Gill Marine Verso dry suit

(Image credit: Alice Kinsella)

Below the hood, around the neck, there is, of course, an inner Neoprene Dryseal gasket to keep water out, as there is on the cuffs. The Verso is designed to allow thermal layers to be worn underneath. External booties can be worn over the top of the integrated waterproof-fabric socks, and an overlayer can be extended and tightened with Velcro to prevent these from becoming waterlogged. There are more Velcro fasteners on the cuffs for use with gloves. 

The Verso has an adjustable overskirt for kayakers. Other features include a PFD-friendly sleeve pocket with a YKK AquaGuard zip for keeping valuables safe while you’re on the water. There’s also a relief outlet, sealed with a TIZIP MasterSeal waterproof zip, so you can answer calls of nature without having to take the entire suit off (the Verso is a unisex design, however, so you would need to use a Shewee or similar to avail of this feature as a woman).

Gill Marine Verso dry suit

(Image credit: Gungho)

Gill Marine Verso Drysuit review: performance

I first tested the Verso while paddleboarding on a frigid lake in London in the icy grip of mid-winter, where I was massively grateful for the protection it offered me. I was determined to test the suit properly and made sure I jumped in the water, which was hovering somewhere well south of 5°C.

Even though I wasn’t wearing much in the way of thermal protection underneath the suit – just a T-shirt, shorts and neoprene socks – the Verso didn’t let any water in, and it protected me from the northerly wind that was whipping across West Reservoir next door to Finsbury Park that November morning. I was completely comfortable for the entire session.

I have worn the Verso on several adventures since, SUPing and kayaking through the remainder of winter and well into spring, and I am still very grateful for the protection it offers me during longer paddling sessions in choppy conditions (when I enjoy the occasional surprise swim while SUPing) since the water temperature remains chilly.

I have been testing a ‘large’ Verso, and I find there is plenty of room beneath the suit for thermal layers, from thick socks to base layers and fleeces. Now the outside air temperature is warmer, and the water itself is less frigid, too; there is less need for layers.

Gill Marine Verso Dry Suit

(Image credit: Alice Kinsella)

Gill Marine Verso Drysuit review: verdict

Overall I have been extremely happy with the Verso, which has proven to be every bit as versatile as it promised to be, without any serious compromises that impact its performance. The hood can often feel superfluous, but when called into action during freezing cold mornings on a SUP, it’s an absolute godsend, and the vented face guard is ingenious. The main materials are reliably waterproof, and the zips feel bombproof.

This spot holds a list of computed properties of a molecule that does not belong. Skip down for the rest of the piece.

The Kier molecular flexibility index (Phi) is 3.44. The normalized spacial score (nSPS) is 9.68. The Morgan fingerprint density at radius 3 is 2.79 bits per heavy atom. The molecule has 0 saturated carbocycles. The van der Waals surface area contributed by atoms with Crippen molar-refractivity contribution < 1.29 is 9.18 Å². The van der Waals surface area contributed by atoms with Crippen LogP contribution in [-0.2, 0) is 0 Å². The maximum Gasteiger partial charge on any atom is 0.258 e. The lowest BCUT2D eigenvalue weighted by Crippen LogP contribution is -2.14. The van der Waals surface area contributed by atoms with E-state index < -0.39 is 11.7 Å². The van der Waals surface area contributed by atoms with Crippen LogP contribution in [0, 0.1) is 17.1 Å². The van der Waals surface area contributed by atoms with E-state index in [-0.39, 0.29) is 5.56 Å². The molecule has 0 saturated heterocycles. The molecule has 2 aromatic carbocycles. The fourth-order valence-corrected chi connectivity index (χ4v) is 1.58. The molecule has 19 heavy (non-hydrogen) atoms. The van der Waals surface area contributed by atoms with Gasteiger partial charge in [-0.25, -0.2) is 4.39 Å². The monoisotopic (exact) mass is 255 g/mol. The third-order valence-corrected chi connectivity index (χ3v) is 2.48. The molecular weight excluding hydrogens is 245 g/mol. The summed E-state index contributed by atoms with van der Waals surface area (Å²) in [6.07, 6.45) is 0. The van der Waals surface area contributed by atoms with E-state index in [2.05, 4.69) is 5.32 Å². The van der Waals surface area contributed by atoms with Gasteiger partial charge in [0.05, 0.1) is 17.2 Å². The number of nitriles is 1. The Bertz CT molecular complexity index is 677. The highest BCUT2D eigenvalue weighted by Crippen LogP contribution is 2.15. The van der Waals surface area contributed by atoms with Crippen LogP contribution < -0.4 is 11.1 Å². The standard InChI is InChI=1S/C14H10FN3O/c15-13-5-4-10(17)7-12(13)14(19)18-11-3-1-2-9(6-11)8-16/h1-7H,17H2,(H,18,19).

The neck seal did once let in a little bit of water, but I had ill-advisedly dived face-first into a wave while wearing it, and, to be fair, the water may actually have snuck in while I was burping the suit (expelling trapped air by holding the neck gasket open) in very wavy conditions. On balance, given it was a one-off, I’d say it was user error rather than equipment failure.

The rear entry system has its good points, but the fact that you require the help of another person to seal the suit is definitely annoying. I like early morning solo escapades, and if there’s no one around to help, you’re left on the beach or riverbank looking like a contortionist having a fit, trying to get that zip closed. That said, this is an excellent, highly protective, attractively priced, richly featured dry suit for people who enjoy a range of water-based activities all year round.

Gill Marine Verso Drysuit review: also consider

You are unlikely to find a dry suit with such a comprehensive range of features and applications as the Verso in this price range, but there are some great suits out there. For female paddlers looking for a model with a drop seat, the NRS Women's Navigator GORE-TEX Pro Semi-Dry Suit (retailer link) offers a rich range of features and good thermal protection, but thanks to the use of Gore-Tex, it is more than twice as expensive. The intro-level Palm Cascade Suit (also retailer link) is similarly priced to the Verso but doesn’t offer a broad range of features or uses.

Pat Kinsella
Freelance outdoor writer

Author of Caving, Canyoning, Coasteering…, a recently released book about all kinds of outdoor adventures around Britain, Pat Kinsella has been writing about outdoor pursuits and adventure sports for two decades. In pursuit of stories he’s canoed Canada’s Yukon River, climbed Mont Blanc and Kilimanjaro, skied and mountain biked across the Norwegian Alps, run ultras across the roof of Mauritius and through the hills of the Himalayas, and set short-lived speed records for trail-running Australia’s highest peaks and New Zealand’s nine Great Walks. A former editor of several Australian magazines he’s a longtime contributor to publications including Sidetracked, Outdoor, National Geographic Traveller, Trail Running, The Great Outdoors, Outdoor Fitness and Adventure Travel, and a regular writer for Lonely Planet (for whom he compiled, edited and co-wrote the Atlas of Adventure, a guide to outdoor pursuits around the globe). He’s authored guides to exploring the coastline and countryside of Devon and Dorset, and recently wrote a book about pub walks. Follow Pat's adventures on Strava and instagram.